It seems a bit like returning to the scene of the crime.

The Reno area used to be our playground.  Even when we lived six hours away, we’d plan long weekends here.  For a while, I competed in at least one Scrabble tournament here each year.  But then we moved too far for even a long weekend trip.  So we’ve been away for about two years now.

My wife and I honeymooned here all those years ago. Suffice it to say that things have changed a bit since then.  For one, we no longer need to hoard rolls of nickels to play the poker machines.  Within an hour or so, our fingers would be black from handling the coins.  Today, there are no more slots or poker machines that take nickels or quarters.  The days of neatly piled buckets next to each machine are long gone.  Now, most of these gambling machines take paper money only and record your wins electronically rather than spitting out coins into a hopper.  To collect your winnings, you pull a credit slip from a slot, which can be redeemed for cash at another machine elsewhere in the casino.  I do miss the ping-ping-ping of the falling coins hitting metal.  Today, slot machines emit an entirely fake “coin” noise at cashout that fools no one.

When I was much younger and lived in New York, I used to take the day tour bus down to Atlantic City to play the slots at the Boardwalk casinos.  I’d start at Bally’s, where the bus dropped us off, and make my way down to the Playboy, enjoying the salt air and crashing waves along the way.  Back then, we called slot machines “one-armed bandits” and, indeed, pulling that handle was a unique thrill.

There are no handles anymore.  Nowadays, you just push a button.  Somehow, all the romance has gone out of it.

Here in Reno, we try to stay away from the tourist meccas on the Strip.  We tend to spend most of our visit across the river in Sparks, either at Baldini’s on Rock Boulevard (our favorite locals’ joint) or at the Nugget or Grand Sierra.  Or we head out to South Reno, where we enjoy a small railroad-themed casino called Tamarack Junction.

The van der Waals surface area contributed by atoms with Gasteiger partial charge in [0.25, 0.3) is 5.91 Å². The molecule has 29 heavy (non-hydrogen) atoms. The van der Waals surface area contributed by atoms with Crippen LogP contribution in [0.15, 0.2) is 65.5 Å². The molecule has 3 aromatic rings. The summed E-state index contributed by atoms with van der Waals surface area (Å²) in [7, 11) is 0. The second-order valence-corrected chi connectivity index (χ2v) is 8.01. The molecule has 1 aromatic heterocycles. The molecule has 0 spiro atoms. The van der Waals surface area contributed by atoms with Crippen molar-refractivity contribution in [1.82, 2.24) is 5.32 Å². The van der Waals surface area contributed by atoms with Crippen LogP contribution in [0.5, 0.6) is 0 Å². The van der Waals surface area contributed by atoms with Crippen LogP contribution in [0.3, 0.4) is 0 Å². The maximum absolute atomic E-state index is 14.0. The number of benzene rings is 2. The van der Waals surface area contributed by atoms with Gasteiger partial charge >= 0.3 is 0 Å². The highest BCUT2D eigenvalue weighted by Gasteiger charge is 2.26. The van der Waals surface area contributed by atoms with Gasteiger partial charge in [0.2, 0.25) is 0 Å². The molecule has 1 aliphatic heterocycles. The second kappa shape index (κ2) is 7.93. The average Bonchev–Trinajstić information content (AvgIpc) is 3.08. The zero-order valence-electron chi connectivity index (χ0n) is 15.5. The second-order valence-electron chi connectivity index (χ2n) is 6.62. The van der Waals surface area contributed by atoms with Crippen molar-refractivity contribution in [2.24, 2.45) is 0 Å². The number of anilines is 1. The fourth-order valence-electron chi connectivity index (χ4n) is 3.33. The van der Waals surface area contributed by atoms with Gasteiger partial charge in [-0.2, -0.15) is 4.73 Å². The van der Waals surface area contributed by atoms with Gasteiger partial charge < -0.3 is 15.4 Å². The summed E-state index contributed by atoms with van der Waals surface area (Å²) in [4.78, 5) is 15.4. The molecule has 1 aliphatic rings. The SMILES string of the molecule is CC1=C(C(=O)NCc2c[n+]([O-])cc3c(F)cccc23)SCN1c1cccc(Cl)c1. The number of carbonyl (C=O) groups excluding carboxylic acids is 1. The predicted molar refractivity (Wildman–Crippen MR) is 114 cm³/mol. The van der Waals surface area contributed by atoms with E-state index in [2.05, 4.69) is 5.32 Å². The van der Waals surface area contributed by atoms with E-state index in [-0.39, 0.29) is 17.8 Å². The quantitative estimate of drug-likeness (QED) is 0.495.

Baldini’s has a particular charm, fueled by local residents, many of them retirees.  This is a place where your player’s card will get you a full breakfast (which includes unlimited pancakes) for $2.99.  A burger, fries and a soda will set you back a whopping 99 cents at the Brickyard Cafe upstairs.

We usually play penny poker at Baldini’s.  With my wife and I playing at side-by-side machines, it took us more than two hours to run through ten bucks apiece.  And they’re constantly running contests and promotions where you swipe your player’s card and your name goes into a hopper and they call out winners of free play prizes at various times of day.  Baldini’s is just a fun, relaxed kind of place.

We usually try to save money by staying at cheap, basic motels instead of the overpriced rooms at the resorts.  Of course, everything is a trade-off.  It’s Saturday night and there is a party going on a few rooms down.  Some of these people appear to be drunk and preparing to start a fight.  You have to take what you get.

One thing about the Reno area has definitely not changed over the years, however.  This place is a good five thousand feet up in the Sierra Nevadas.  As we live in California, we tend to forget that it’s winter, despite the February page on the calendar.  But here, the temperature is in the thirties, and the brisk air is accompanied by just the tiniest bit of snow remaining unmelted at the roadsides.

It’s good to get away for a few days every now and then.



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